In Cumbria, UK – an area with excellent night sky quality – ecologists have mapped the effects of different levels of light pollution by tracking the singing behavior of robins. Over a period of three months, bird song samples were collected from paired sites consisting of a light site and a dark site.
Study results indicated that artificial lighting, particularly uncontrolled or unshielded lighting fixtures, induced early singing and calling in robins and other species of songbirds. Song repertoire and UV light are used by animals for mate selection and if mating strategies are altered by light levels, females run the risk of choosing less fit males.
According to Jack Ellerby, project manager for Cumbria Dark Skies, fieldwork tracing the impact of light pollution and wildlife tends to go unnoticed, as the effects on animals are more gradual than those of other pollution, such as sewage, oil spills or plastic. litter.
Although light pollution cannot be blamed for the entire change in wildlife behavior, Stephanie Holt, a bat specialist at the UK’s Natural History Museum, thinks it could be a “tipping point”. She notes that some of the most significant impacts of lighting on invertebrates are still largely unknown. “[A]s the cornerstone of all our ecosystems, we should target research and conservation in that direction,” she says.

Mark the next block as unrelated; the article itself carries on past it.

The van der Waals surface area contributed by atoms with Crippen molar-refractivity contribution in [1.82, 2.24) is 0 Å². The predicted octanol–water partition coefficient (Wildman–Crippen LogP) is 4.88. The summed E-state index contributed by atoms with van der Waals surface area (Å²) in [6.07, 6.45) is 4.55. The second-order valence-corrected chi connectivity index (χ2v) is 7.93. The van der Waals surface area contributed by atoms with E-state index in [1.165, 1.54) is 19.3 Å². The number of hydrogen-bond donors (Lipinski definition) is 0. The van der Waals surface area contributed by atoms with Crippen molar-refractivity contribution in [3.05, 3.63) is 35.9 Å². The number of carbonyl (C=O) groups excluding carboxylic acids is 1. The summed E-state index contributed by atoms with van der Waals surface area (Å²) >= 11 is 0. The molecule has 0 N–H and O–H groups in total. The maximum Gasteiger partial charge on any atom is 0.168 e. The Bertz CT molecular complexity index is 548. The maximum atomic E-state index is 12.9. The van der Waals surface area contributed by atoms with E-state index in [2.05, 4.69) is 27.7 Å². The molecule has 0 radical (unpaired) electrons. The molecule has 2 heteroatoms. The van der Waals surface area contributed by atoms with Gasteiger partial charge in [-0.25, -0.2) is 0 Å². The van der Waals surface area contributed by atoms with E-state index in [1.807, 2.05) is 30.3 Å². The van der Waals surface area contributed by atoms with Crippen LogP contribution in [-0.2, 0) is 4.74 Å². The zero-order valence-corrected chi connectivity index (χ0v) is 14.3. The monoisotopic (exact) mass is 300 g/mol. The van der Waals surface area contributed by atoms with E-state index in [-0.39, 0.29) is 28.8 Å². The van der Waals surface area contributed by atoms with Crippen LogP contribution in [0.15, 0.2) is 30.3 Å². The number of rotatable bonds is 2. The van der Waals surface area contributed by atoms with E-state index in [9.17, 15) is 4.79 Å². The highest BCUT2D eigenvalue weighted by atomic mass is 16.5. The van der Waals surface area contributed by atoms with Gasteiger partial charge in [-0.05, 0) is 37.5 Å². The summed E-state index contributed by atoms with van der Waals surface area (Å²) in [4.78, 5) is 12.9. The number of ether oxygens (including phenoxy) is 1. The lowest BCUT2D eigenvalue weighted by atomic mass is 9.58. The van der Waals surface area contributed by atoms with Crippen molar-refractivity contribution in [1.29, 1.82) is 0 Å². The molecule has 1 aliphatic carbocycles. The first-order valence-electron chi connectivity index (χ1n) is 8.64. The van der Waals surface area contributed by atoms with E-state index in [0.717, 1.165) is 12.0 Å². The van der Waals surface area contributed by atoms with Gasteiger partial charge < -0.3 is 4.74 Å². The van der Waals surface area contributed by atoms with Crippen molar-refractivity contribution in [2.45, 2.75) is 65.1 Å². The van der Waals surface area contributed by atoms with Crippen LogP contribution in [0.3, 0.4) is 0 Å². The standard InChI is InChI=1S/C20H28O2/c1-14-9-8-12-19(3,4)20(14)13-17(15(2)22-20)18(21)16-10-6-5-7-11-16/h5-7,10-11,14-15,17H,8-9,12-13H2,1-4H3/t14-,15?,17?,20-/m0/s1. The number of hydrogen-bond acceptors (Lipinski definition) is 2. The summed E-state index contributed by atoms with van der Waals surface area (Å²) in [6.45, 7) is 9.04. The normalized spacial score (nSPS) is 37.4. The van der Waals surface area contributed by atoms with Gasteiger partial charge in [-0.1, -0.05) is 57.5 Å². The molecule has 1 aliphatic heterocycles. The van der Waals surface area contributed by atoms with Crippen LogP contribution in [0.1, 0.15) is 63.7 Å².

However, lighting legislation, at least in the UK, is slow to take off, says Holt. Because few ecologists are employed at the planning authority level, artificial lighting projects are often swept to the back of the government priority pile, says Holt. However, a spokesman for the UK’s Department for Environment, Food and Rural Affairs (Defra) said the government had taken action to address the problem of light pollution in a number of areas, including through the planning system. “We continue to study the impact of artificial light on insects and biodiversity at large,” they added.
Elsewhere in the world, measures are taken to protect wildlife at night. In the Netherlands, LED public lighting systems in cities are supporting rare bat species, while France has adopted one of the most progressive light pollution policies to date. The 2018 law enshrines the technical requirements for the design and operation of outdoor lighting installations used in the public and private domain.
UK campaigners hope the first meeting of 2020 of the Dark Sky All-Party Parliamentary Group, which produced a 10-point policy plan to improve dark sky provisions, could be the country’s gateway to scrutiny artificial lighting.
In the meantime, the relay is held by individuals, who can lobby politicians and local authorities, create night corridors for wildlife and ensure that their own homes and offices do not contribute additional sources of light pollution. , explains Holt.